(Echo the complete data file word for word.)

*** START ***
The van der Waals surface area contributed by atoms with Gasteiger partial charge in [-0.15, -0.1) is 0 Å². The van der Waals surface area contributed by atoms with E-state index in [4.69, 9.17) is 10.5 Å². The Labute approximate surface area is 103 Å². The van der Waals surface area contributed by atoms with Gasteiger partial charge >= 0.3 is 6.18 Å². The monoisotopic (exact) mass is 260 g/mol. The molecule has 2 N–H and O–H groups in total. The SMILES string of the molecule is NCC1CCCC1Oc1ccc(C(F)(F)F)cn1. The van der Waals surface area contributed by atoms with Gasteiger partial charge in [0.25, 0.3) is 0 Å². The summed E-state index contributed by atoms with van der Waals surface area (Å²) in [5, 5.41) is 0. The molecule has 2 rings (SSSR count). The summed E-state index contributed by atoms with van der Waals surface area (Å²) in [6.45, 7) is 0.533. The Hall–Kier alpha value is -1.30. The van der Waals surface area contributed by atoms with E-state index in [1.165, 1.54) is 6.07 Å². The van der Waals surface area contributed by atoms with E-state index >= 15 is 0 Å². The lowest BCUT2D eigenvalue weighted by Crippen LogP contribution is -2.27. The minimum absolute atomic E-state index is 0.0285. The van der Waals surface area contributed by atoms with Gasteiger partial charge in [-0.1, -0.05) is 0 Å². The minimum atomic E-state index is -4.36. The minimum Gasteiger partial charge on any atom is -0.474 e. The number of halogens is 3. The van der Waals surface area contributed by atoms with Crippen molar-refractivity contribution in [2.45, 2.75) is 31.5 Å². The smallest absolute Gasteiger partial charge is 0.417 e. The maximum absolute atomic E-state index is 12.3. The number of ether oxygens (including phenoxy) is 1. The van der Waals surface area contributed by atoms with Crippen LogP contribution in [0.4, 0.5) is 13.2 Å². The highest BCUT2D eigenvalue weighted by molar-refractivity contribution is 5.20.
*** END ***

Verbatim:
The van der Waals surface area contributed by atoms with Gasteiger partial charge in [-0.15, -0.1) is 0 Å². The van der Waals surface area contributed by atoms with E-state index in [4.69, 9.17) is 10.5 Å². The Labute approximate surface area is 103 Å². The van der Waals surface area contributed by atoms with Gasteiger partial charge >= 0.3 is 6.18 Å². The monoisotopic (exact) mass is 260 g/mol. The molecule has 2 N–H and O–H groups in total. The SMILES string of the molecule is NCC1CCCC1Oc1ccc(C(F)(F)F)cn1. The van der Waals surface area contributed by atoms with Gasteiger partial charge in [0.25, 0.3) is 0 Å². The summed E-state index contributed by atoms with van der Waals surface area (Å²) in [5, 5.41) is 0. The molecule has 2 rings (SSSR count). The summed E-state index contributed by atoms with van der Waals surface area (Å²) in [6.45, 7) is 0.533. The Hall–Kier alpha value is -1.30. The van der Waals surface area contributed by atoms with E-state index in [1.165, 1.54) is 6.07 Å². The van der Waals surface area contributed by atoms with E-state index >= 15 is 0 Å². The lowest BCUT2D eigenvalue weighted by Crippen LogP contribution is -2.27. The minimum absolute atomic E-state index is 0.0285. The van der Waals surface area contributed by atoms with Gasteiger partial charge in [-0.1, -0.05) is 0 Å². The minimum atomic E-state index is -4.36. The minimum Gasteiger partial charge on any atom is -0.474 e. The number of halogens is 3. The van der Waals surface area contributed by atoms with Crippen molar-refractivity contribution in [2.45, 2.75) is 31.5 Å². The smallest absolute Gasteiger partial charge is 0.417 e. The maximum absolute atomic E-state index is 12.3. The number of ether oxygens (including phenoxy) is 1. The van der Waals surface area contributed by atoms with Crippen LogP contribution in [0.4, 0.5) is 13.2 Å². The highest BCUT2D eigenvalue weighted by molar-refractivity contribution is 5.20.